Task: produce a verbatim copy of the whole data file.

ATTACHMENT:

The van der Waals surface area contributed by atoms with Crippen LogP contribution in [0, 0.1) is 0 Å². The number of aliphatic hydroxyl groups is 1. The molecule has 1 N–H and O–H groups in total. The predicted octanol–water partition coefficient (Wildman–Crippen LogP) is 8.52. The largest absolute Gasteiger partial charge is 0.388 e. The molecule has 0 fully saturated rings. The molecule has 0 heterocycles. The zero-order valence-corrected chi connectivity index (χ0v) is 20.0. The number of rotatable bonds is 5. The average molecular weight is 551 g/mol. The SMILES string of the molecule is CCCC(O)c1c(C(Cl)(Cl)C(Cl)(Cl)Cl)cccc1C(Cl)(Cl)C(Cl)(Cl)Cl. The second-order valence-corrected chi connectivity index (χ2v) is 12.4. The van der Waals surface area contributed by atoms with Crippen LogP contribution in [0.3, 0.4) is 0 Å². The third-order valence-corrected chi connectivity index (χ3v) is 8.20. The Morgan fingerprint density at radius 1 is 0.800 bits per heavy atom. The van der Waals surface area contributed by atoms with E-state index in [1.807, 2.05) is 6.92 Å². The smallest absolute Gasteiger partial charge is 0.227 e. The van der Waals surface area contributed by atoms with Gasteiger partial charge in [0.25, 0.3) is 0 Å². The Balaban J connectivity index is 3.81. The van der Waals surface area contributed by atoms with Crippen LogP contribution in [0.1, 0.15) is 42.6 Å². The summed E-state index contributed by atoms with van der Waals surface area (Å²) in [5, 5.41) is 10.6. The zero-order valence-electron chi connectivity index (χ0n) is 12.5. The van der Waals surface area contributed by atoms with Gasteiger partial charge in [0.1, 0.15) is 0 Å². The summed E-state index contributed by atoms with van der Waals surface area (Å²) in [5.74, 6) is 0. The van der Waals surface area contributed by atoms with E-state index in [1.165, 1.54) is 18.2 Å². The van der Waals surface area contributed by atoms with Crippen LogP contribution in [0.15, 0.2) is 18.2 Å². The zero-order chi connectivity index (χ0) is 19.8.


The van der Waals surface area contributed by atoms with Crippen LogP contribution in [0, 0.1) is 0 Å². The number of aliphatic hydroxyl groups is 1. The molecule has 1 N–H and O–H groups in total. The predicted octanol–water partition coefficient (Wildman–Crippen LogP) is 8.52. The largest absolute Gasteiger partial charge is 0.388 e. The molecule has 0 fully saturated rings. The molecule has 0 heterocycles. The zero-order valence-corrected chi connectivity index (χ0v) is 20.0. The number of rotatable bonds is 5. The average molecular weight is 551 g/mol. The SMILES string of the molecule is CCCC(O)c1c(C(Cl)(Cl)C(Cl)(Cl)Cl)cccc1C(Cl)(Cl)C(Cl)(Cl)Cl. The second-order valence-corrected chi connectivity index (χ2v) is 12.4. The van der Waals surface area contributed by atoms with Crippen LogP contribution in [0.3, 0.4) is 0 Å². The third-order valence-corrected chi connectivity index (χ3v) is 8.20. The Morgan fingerprint density at radius 1 is 0.800 bits per heavy atom. The van der Waals surface area contributed by atoms with E-state index in [1.807, 2.05) is 6.92 Å². The smallest absolute Gasteiger partial charge is 0.227 e. The van der Waals surface area contributed by atoms with Gasteiger partial charge in [0.25, 0.3) is 0 Å². The Balaban J connectivity index is 3.81. The van der Waals surface area contributed by atoms with Crippen LogP contribution in [0.1, 0.15) is 42.6 Å². The summed E-state index contributed by atoms with van der Waals surface area (Å²) in [5, 5.41) is 10.6. The zero-order valence-electron chi connectivity index (χ0n) is 12.5. The van der Waals surface area contributed by atoms with Gasteiger partial charge in [0.1, 0.15) is 0 Å². The summed E-state index contributed by atoms with van der Waals surface area (Å²) in [5.74, 6) is 0. The van der Waals surface area contributed by atoms with E-state index in [1.165, 1.54) is 18.2 Å². The van der Waals surface area contributed by atoms with Crippen LogP contribution in [0.15, 0.2) is 18.2 Å². The zero-order chi connectivity index (χ0) is 19.8.